Overall, the possible economic outcomes of the pandemic include a short recession that has the greatest effect on hard-hit industries such as leisure and retail, and a longer recession that "spreads to all industries and becomes a more pervasive downturn," Bartels said.

"Right now, it is a little uncertain."

Other news

  • Cisco Capital's $2.5 billion Business Resiliency Program will benefit partners, according to Cisco's top channel executive. In a blog post, Oliver Tuszik, senior vice president of Cisco's Global Partner Organization, said the financing program will "accelerate [partners'] sales cycles," reduce financial risk and help customers manage cash flow. In addition to financing, the resiliency program offers a 90-day payment holiday, which lets customers defer 95% of a new product's cost until 2021.
  • Microsoft pointed to a new specialization and playbook in a partner program update. Gavriella Schuster, corporate vice president of One Commercial Partner at Microsoft, cited the Adoption and Change Management Advanced Specialization, which focuses on adoption of Microsoft Teams, SharePoint and Yammer. Microsoft partners last year reported an uptick in Teams-related project planning and change management The specialization debuted April 7. Schuster, in a blog post, also singled out the Teams Practice Development Playbook, which launched April 6 and aims to help partners understand the Teams growth opportunity.
  • A new report from tech research and advisory firm ISG predicts the global managed services market to decline 17% in the second quarter. ISG said it attributes the drop-off to the economic impact of the coronavirus pandemic, leading companies to shift spending from managed services to cloud and as-a-service offerings. ISG's report forecasts managed services to pick up again in the second half of 2020.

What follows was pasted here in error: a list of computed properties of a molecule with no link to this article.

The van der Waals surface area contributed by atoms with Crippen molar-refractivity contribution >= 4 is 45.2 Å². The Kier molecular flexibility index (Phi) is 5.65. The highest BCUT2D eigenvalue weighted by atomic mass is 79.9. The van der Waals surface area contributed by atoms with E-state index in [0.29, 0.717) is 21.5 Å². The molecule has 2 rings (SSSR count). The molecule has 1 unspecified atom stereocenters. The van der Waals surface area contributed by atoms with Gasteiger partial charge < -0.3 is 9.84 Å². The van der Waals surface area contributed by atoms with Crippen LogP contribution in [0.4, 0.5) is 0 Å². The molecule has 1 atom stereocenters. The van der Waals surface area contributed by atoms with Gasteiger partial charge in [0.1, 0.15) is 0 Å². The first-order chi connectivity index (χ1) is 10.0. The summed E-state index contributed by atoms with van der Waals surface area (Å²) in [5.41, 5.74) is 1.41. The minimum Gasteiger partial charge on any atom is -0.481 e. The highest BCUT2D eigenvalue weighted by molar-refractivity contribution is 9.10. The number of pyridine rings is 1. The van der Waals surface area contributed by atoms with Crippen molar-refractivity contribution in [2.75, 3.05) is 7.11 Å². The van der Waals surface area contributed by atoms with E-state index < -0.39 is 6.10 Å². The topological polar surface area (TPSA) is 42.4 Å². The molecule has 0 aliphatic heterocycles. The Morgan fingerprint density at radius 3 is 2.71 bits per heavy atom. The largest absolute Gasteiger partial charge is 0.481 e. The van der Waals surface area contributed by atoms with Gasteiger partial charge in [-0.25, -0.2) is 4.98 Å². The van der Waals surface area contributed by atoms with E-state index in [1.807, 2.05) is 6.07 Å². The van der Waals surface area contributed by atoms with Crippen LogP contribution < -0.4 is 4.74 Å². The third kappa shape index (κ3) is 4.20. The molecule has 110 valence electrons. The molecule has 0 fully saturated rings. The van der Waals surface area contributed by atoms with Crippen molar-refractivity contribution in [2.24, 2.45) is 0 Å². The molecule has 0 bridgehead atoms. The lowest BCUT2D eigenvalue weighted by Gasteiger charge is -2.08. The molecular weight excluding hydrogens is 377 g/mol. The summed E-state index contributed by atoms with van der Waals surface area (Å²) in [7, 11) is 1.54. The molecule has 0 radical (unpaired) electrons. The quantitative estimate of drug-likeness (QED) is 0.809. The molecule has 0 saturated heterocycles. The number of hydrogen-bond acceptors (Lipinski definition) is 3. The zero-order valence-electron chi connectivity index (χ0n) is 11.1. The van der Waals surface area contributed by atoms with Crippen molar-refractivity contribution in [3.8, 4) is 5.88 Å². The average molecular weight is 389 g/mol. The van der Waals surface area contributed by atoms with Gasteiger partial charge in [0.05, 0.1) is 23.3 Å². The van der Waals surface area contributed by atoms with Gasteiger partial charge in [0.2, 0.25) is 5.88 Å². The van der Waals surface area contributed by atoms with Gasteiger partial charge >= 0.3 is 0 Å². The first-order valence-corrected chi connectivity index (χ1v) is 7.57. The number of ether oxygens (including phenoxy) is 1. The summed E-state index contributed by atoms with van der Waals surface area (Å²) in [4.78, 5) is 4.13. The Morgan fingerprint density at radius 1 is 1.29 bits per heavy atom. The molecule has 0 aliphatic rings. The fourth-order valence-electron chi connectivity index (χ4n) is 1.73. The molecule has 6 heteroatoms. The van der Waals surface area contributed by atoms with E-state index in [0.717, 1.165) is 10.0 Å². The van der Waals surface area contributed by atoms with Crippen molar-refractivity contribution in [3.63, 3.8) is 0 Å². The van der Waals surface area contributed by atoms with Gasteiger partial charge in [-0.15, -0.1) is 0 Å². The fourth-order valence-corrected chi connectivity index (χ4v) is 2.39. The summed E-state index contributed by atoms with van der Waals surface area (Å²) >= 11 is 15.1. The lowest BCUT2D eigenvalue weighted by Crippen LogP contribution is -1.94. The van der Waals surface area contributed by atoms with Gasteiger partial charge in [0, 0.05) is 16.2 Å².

• Unitrends, a Kaseya-owned backup and continuity company, issued offers for supporting partners and customers during the COVID-19 pandemic. Unitrends said it is providing free backup hardware to lessen out-of-pocket expenses, 50% off direct-to-cloud backup and 50% off Office 365 backups with built-in dark web monitoring.
  • Quantum Corp., a storage vendor based in San Jose, Calif., appointed James Mundle global channel chief. He will oversee Quantum's partner strategy, programs and execution, according to the company. Prior to joining Quantum, Mundle was vice president of worldwide channel programs at Veeam.
  • SkyKick, a cloud management software provider targeting IT solution partners, has promoted Kathryn Saducas to global vice president, MSP sales. She was previously European general manager. In her new role, Saducas will direct sales and account management teams focusing on the MSP segment.
  • Cyber protection vendor Acronis named Amy Luby as its channel chief evangelist. Luby's new role includes engaging the MSP community, Acronis said.
  • Tech Data, a distributor based in Clearwater, Fla., has rolled out Tech Data Coaches, an online mentoring platform. The company said the service is designed to help resellers develop competencies and best practices. Tech Data Coaches is available to the distributor's partners in the U.S. and Canada.

Market Share is a news roundup published every Friday.